By a News Reporter-Staff News Editor at Science Letter -- Research findings on Quantum Dots are discussed in a new report. According to news reporting out of Vancouver, Canada, by NewsRx editors, research stated, "A plethora of semiconductor quantum dot (QD)-based probes that rely on Forster resonance energy transfer (FRET) have been developed for the optical detection of a wide array of biological targets. To date, the vast majority of these probes have utilized one-step energy transfer between individual donor-acceptor pairs."
Our news journalists obtained a quote from the research from the University of British Columbia, "Here, we report a new multidonor concentric FRET configuration that comprised two fluorescent dyes assembled around a central CdSeS/ZnS QD through peptide linkers. One of these dyes, either Alexa Fluor 555 (A555) or Alexa Fluor 647 (A647), served as an acceptor for both the central QD and the other coassembled dye, Alexa Fluor 488 (A488). The unresolved emission between the A488 and the QD precluded a standard analysis of FRET efficiency from quenching of donor emission intensity or decay time, instead necessitating an analysis of the two energy transfer pathways from deconvolved excitation spectra. When A647 was the terminal acceptor, both the QD-to-A647 and A488-to-A647 energy transfer pathways could be interrogated with blue light, but only the former could be interrogated with violet light. The different degrees of A647 sensitization between these two excitation wavelengths was a predictable function of the above energy transfer efficiencies and dye stoichiometry, and was exploited for quantitative bioanalysis through an excitation ratio, which is in contrast to the conventional use of an emission ratio with FRET-based probes. Detection of the activity of nanomolar concentrations of trypsin, a model protease that hydrolyzed the A488-labeled peptide linker, was demonstrated using both a fluorescence plate reader and a low-cost, compact device that used two low-power light-emitting diodes (LEDs) as excitation sources and a silicon photodiode to detect A647 emission."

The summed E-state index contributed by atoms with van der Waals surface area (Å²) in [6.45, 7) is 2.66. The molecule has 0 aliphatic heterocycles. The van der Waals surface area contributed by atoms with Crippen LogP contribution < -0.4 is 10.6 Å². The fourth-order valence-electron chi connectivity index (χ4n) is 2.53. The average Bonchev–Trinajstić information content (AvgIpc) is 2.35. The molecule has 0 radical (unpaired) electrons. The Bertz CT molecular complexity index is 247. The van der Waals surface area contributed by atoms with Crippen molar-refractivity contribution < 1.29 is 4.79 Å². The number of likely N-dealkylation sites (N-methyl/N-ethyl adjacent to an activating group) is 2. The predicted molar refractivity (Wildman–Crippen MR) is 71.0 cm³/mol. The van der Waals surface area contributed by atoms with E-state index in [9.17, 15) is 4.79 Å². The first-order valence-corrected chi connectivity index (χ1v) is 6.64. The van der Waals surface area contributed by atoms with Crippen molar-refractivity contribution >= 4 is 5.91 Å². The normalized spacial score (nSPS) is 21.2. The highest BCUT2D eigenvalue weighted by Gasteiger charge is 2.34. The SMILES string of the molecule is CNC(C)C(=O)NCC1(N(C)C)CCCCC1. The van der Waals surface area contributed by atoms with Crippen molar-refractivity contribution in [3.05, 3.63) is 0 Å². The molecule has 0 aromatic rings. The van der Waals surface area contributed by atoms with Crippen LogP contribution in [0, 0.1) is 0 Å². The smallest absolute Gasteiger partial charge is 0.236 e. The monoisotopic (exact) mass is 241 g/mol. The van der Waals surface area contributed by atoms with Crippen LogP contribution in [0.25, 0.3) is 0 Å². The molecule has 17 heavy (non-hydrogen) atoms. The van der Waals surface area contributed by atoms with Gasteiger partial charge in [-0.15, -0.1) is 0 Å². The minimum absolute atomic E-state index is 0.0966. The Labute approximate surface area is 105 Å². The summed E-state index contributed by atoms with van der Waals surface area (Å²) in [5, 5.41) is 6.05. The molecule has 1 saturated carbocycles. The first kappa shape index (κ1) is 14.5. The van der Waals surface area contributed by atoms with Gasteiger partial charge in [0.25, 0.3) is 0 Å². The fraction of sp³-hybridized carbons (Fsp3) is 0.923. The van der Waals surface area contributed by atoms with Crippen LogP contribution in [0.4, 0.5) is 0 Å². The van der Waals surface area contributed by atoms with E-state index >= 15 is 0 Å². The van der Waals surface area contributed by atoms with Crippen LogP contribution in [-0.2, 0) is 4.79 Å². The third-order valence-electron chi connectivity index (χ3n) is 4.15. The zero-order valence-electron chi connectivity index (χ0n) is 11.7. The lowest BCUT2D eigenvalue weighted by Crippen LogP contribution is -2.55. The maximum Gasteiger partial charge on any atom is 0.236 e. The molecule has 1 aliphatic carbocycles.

According to the news editors, the research concluded: "This multidonor concentric FRET configuration represents a new modality for ratiometric biosensing with QDs and is potentially useful for portable in vitro diagnostics."
For more information on this research see: Quantum Dot-Based Multidonor Concentric FRET System and Its Application to Biosensing Using an Excitation Ratio. Langmuir, 2014;30(19):5676-5685. Langmuir can be contacted at: Amer Chemical Soc, 1155 16TH St, NW, Washington, DC 20036, USA. (American Chemical Society - www.acs.org; Langmuir - www.pubs.acs.org/journal/langd5)
Our news journalists report that additional information may be obtained by contacting H. Kim, University of British Columbia, Dept. of Chem, Vancouver, BC V6T 1Z1, Canada. Additional authors for this research include C.Y.W. Ng and W.R. Algar (see also Quantum Dots).
Keywords for this news article include: Canada, Vancouver, Quantum Dots, Nanotechnology, British Columbia, Emerging Technologies, North and Central America
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